In order to assess the suppressive effects of troglitazone and ciglitazone on the proliferation of SNU-216 and SNU-668 cells, we cultured the cells for 24 h on six-well plates at 1 × 104 cells/well. We added troglitazone and ciglitazone to the medium, and cultured the cells again. We counted the number of cells at 3, 5 and 7 d after culturing. The growth rate of the SNU-216 cells was reduced at 3, 5 and 7 d after troglitazone treatment, and the cell count percentages were 45%, 24% and 24%, as compared with the control group. The growth rate of the SNU-668 cells was reduced on the same days by troglitazone treatment, by 49%, 15% and 9%. However, with ciglitazone treatment, the growth rate of the SNU-688 strain was reduced less profoundly, and the percentages of the cell count were 77%, 38% and 27%. As a result, troglitazone appeared to exert a more profound suppressive effect than did ciglitazone (Figure 3). Ciglitazone and troglitazone treatment did not significantly affect SNU-216 and SNU-668 cell death (Figure 4).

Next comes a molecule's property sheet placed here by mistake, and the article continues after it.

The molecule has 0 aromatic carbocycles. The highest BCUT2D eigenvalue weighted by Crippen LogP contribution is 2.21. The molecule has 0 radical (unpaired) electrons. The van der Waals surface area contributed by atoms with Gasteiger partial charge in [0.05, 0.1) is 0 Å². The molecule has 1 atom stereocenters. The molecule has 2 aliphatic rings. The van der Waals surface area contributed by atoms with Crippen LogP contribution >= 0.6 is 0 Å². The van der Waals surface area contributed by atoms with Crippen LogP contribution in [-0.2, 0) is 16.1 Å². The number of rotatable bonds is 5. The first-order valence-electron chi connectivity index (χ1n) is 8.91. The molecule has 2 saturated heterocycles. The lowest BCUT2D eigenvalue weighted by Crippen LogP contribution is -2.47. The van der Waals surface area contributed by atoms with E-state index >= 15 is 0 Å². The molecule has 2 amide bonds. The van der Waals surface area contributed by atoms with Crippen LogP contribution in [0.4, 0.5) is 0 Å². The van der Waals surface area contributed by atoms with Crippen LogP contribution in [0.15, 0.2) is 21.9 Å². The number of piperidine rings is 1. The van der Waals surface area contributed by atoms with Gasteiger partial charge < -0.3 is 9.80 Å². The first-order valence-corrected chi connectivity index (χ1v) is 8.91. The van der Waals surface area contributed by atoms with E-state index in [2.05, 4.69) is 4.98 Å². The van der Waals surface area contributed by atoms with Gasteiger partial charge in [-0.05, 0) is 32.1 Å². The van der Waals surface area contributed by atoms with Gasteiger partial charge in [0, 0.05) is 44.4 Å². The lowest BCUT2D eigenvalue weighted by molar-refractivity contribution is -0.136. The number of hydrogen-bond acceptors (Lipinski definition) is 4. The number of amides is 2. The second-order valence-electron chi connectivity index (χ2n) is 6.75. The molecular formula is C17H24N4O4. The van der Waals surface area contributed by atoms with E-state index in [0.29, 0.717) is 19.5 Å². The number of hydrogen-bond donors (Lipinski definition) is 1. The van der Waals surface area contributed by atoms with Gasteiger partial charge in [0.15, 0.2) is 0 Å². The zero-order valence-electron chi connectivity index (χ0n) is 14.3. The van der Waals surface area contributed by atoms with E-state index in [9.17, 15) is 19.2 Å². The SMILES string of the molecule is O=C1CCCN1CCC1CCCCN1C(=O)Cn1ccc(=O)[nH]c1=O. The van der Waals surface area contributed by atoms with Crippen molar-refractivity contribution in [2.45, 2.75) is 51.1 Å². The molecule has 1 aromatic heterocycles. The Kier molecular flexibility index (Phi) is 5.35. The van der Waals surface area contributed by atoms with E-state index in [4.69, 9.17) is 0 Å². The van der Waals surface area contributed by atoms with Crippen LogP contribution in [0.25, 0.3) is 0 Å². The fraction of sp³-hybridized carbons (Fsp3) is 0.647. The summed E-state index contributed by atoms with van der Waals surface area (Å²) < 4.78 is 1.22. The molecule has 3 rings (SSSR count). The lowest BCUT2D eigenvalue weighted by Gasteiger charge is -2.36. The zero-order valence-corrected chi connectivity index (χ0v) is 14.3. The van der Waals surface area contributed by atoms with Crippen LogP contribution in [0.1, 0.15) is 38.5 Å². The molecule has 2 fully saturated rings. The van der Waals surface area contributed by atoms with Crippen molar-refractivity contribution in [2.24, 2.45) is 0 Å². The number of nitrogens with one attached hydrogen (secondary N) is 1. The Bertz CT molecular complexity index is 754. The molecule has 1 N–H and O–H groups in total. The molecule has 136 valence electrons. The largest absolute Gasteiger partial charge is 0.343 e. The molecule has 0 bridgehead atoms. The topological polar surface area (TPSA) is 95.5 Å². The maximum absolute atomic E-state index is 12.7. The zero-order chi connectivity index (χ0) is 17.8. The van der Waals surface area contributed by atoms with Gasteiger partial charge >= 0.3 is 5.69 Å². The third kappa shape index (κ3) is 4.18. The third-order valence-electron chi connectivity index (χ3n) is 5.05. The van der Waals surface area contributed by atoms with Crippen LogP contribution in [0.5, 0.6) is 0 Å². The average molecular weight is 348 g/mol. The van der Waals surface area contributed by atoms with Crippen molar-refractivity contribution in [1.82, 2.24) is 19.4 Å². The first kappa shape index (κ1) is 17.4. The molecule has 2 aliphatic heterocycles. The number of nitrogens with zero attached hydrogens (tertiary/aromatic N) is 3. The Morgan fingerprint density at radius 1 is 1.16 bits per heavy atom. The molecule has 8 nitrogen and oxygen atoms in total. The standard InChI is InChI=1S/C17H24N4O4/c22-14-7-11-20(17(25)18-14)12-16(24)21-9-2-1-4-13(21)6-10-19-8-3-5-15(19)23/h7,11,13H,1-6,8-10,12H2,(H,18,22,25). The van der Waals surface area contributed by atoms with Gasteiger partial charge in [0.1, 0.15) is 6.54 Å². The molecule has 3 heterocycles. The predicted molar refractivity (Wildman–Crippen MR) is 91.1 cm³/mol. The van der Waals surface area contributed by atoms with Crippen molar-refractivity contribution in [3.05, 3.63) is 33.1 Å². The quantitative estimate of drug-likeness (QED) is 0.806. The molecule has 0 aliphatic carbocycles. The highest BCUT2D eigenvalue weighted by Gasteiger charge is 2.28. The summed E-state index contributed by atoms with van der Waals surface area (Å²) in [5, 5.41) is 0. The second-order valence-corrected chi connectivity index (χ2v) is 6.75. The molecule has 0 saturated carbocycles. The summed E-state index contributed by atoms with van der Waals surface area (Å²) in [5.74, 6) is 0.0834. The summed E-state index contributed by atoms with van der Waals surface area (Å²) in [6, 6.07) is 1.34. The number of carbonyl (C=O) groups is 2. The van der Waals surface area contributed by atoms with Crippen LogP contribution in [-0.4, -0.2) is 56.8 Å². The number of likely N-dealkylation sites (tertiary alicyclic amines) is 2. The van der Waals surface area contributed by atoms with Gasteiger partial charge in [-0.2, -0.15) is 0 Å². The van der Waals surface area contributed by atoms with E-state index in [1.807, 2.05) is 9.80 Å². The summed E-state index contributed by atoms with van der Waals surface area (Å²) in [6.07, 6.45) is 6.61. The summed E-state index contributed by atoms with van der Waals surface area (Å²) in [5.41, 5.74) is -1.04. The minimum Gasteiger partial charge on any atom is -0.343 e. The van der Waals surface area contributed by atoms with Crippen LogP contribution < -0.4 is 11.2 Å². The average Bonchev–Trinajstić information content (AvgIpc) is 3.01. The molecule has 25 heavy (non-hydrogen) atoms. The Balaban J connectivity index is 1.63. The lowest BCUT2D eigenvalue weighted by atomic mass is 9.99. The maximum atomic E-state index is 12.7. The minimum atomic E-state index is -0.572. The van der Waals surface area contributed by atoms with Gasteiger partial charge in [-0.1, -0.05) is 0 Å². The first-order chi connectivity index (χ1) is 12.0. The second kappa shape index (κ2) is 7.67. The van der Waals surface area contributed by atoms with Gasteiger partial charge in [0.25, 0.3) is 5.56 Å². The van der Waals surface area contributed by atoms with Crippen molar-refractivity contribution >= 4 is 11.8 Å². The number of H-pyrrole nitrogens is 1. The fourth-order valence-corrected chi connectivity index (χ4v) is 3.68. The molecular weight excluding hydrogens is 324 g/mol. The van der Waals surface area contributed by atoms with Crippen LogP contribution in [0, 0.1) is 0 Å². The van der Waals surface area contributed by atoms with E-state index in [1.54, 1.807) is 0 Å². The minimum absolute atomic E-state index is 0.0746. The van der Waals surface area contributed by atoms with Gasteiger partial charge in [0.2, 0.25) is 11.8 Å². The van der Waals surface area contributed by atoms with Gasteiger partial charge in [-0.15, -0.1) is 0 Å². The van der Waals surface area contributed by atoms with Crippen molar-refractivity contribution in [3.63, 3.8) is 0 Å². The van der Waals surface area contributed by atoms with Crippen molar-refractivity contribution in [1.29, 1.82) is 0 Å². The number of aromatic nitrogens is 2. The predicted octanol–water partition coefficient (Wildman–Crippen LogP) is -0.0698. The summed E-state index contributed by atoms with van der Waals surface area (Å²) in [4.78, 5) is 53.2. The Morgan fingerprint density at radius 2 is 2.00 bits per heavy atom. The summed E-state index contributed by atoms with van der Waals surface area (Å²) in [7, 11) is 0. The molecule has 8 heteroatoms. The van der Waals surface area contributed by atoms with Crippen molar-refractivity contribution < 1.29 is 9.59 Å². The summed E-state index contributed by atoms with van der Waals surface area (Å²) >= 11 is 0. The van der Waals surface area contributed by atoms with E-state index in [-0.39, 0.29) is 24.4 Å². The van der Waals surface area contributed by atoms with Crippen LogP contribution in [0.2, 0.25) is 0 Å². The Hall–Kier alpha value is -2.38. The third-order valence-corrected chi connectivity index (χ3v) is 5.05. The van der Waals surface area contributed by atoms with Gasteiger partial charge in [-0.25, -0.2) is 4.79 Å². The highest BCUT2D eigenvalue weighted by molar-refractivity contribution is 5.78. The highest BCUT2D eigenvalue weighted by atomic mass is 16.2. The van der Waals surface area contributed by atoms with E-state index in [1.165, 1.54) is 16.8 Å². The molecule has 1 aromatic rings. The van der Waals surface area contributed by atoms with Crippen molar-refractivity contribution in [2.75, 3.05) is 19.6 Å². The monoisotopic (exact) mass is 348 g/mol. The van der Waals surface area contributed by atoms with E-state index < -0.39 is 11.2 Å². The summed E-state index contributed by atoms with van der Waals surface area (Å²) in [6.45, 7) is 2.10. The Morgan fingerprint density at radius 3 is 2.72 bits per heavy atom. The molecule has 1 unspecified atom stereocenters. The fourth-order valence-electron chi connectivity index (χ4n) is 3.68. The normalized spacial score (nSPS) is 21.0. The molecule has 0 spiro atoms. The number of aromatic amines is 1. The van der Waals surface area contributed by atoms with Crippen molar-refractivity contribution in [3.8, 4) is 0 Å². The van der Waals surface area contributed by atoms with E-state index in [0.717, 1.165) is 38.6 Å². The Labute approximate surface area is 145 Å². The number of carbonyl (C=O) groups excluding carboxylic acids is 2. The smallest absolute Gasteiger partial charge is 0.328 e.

We assessed the cell cycles of the two groups. One group was SNU-216 and SNU-668 cells cultured in media to which 40 &mgr;mol/L troglitazone and ciglitazone was added, and the other group was a control group that was cultured without any drug treatment. In the SNU-216 cells, each of the G0/G1 phases were 77%, 78% and 79%, the S phases were all 11%, and the G2/M phases were 12%, 11% and 10%. However, in the SNU-668 cells, the G0/G1 phases of each group were 73%, 76% and 86%, the S phases were 11%, 11% and 8%, and the G2 phases were 16%, 12% and 6% (Figure 5).